Thursday, August 16, 2012

Good Size Smallmouth Bass South Branch Raritan River

 Used a Senko-type worm, South Branch Rartian River stretch, to catch a nice smallmouth and two others. Some mornings are hard and forgetting sneakers and shorts easy. So I fished on more and less dry rocks and the heavy worm carried line clear to the other side.

Having fished about 20 minutes, I tried a pool with fast, strong current dividing it, got two hits, but left not 10 minutes later fairly convinced that most smallmouth action is in stretches and deep holes with slow current, a summation of years of experience, although I won't overlook possibilities at fast water edges.

Most might think walleye are deep, slow water predators, but I catch them in strong riffles four feet deep on the Delaware to the exclusion of bass.

Tuesday, August 14, 2012

Fishing Logs: Why Does Fishing Matter?

Had 15 minutes to fish around lunchtime, so I marched down along the edge of woods to step on rocks and access this spot on South Branch Raritan River in my hiking boots. Two hits on Senko-type worm may have been smallmouths, but felt more like trout, although that's impossible with water temperatures this summer. Any trout are dead or closely related to any springs, and down this far, springs are rare if nonexistant. Some panfish twiddled with the worm otherwise.

But my thought for today concerns fishing logs. I have kept handwritten logs since 1974. Someday my grandchildren may read them.

I like when I place numerical figures beyond 0 in columns reserved to identify numbers of possible species of fish caught, plus a leftover column for whatever other gamefish species, identified in a space for written notes. I don't include panfish or so-called trash fish; they are not trash, but they aren't as much game, although its possible I will include carp; I think so if Matt and I go for them. I have caught one 12-inch carp in all my life. Oh, forgot the five-pound carp that hit a jig intended for walleye on the Delaware. The other was from Little Shabakunk Creek.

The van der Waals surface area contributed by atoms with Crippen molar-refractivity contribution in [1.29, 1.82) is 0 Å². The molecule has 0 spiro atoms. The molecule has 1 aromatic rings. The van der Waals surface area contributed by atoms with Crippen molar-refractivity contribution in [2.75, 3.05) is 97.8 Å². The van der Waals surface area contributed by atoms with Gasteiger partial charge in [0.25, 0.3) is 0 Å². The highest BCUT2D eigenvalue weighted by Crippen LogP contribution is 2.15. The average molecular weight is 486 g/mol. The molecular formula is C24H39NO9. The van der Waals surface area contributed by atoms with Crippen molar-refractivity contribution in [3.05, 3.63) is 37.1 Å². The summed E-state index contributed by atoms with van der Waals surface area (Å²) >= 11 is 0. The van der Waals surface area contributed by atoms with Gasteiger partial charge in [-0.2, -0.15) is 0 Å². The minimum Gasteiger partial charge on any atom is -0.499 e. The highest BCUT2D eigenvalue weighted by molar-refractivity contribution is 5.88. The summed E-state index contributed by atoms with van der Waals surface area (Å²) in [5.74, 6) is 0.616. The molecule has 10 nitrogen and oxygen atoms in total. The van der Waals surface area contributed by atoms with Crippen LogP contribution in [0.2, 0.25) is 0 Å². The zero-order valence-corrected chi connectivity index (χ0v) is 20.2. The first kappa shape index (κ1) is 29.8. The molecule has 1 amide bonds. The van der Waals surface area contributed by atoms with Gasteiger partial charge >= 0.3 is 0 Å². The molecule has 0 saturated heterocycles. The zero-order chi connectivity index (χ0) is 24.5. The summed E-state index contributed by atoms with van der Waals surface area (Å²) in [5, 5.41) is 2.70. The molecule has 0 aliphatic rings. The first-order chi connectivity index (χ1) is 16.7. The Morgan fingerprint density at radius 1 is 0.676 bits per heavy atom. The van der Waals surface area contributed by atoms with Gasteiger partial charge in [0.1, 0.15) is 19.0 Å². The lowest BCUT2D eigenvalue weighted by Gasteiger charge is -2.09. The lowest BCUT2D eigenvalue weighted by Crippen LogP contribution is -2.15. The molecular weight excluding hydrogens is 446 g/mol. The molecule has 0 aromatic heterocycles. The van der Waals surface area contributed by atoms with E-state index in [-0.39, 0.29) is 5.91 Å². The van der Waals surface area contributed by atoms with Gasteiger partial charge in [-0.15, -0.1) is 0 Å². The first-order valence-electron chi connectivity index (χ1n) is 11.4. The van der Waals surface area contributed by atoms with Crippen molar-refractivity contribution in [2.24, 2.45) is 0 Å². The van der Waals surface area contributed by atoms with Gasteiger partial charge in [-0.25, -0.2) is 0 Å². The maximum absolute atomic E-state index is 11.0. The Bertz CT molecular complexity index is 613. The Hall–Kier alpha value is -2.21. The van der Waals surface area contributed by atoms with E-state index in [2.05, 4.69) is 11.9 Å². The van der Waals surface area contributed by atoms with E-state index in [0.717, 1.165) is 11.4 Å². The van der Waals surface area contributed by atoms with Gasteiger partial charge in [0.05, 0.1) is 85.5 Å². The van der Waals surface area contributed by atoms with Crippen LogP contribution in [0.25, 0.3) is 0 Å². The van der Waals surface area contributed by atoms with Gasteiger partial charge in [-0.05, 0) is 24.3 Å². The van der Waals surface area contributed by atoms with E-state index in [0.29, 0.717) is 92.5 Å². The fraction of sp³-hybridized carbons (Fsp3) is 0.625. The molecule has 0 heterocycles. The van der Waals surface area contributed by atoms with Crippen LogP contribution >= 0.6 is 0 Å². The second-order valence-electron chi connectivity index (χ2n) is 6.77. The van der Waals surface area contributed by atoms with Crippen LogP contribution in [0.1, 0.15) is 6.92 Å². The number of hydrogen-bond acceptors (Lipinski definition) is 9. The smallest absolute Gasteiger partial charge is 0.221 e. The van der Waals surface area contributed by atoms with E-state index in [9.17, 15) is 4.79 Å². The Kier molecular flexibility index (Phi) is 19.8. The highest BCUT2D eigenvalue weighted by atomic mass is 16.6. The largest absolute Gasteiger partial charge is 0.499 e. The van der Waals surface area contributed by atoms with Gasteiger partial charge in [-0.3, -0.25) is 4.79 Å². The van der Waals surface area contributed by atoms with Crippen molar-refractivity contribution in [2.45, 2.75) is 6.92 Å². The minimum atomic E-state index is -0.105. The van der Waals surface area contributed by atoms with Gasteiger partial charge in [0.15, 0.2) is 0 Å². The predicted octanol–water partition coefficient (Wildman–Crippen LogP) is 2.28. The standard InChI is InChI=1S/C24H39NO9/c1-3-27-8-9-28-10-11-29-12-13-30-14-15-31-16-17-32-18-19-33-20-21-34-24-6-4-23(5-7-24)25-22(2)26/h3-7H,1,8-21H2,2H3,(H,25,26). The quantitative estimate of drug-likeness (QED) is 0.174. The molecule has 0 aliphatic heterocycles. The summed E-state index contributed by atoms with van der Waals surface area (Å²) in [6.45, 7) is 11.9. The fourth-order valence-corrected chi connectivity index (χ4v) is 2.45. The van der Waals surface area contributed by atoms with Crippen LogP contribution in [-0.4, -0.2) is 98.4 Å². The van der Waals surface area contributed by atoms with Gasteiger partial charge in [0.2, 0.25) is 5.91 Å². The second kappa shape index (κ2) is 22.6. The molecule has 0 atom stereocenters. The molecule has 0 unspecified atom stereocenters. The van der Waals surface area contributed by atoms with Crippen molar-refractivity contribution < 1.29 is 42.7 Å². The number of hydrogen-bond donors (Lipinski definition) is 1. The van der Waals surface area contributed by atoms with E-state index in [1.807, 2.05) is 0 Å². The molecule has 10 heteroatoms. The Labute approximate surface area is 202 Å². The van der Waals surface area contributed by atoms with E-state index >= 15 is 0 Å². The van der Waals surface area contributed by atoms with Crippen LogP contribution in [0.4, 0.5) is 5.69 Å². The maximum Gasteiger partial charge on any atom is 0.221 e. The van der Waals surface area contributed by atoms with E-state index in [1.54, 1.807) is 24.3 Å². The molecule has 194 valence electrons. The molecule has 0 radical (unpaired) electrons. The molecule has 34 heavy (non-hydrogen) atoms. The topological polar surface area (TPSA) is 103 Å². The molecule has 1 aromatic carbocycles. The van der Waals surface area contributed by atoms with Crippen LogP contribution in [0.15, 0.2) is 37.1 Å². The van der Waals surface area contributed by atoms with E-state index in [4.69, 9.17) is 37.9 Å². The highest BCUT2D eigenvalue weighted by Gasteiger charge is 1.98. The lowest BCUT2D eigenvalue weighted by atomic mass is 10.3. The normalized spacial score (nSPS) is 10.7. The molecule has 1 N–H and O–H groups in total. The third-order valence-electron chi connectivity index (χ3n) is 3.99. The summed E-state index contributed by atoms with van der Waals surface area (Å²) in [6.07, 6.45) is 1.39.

I could strategize my fishing just to have numbers in the columns each outing, like a politician would who can't afford--it would only seem--to fail. I don't fish that way and getting skunked today ended an 11-outing streak of catching gamefish. So this would be interesting to write more on sometime, since the purpose of fishing is obviously to catch fish. But, in fact, our motivations to catch fish are complex and subtle. Fishing in a neighbor's backyard pool stocked with bass isn't the sport. How we go about fishing is a profound question to ask. What makes this worthwhile? Why does fishing matter?

Monday, August 13, 2012

Raritan River Confluence Smallmouth Bass

 We intended mainly to fish the stretch just below the North/South Branch confluence to the dam, but it was dead, although Fred has never been skunked here before. His Mad River Canoe gave us full access, and also allowed us to paddle upstream. Before we abandoned good looking water, we fished rocks carefully in water as deep as eight feet, Fred with a Senko, me with an eighth-ounce jig and Berkeley Gulp leech. Fred has caught a lot of largemouths in this stretch, too, and a four-pound smallmouth.

We ventured well upstream into the North Branch, water much shallower, but three and four-foot depths yielded some bass, average stream size. I kept with my jig despite the shallows. One of the bass picked it up off bottom after I allowed a long moment. Part of these stretches about four feet deep gave me that subtle feeling of awe when you know a really good bass is possible. But possibility usually doesn't actualize. Nevertheless, give up on possibility, and it's all downhill and into the grave with regret.

We carefully observed a pileated woodpecker. You know, Woody the Woodpecker, those great, large birds striking as ravens, but more so for the red crest, white wing patches, and large, powerful bill.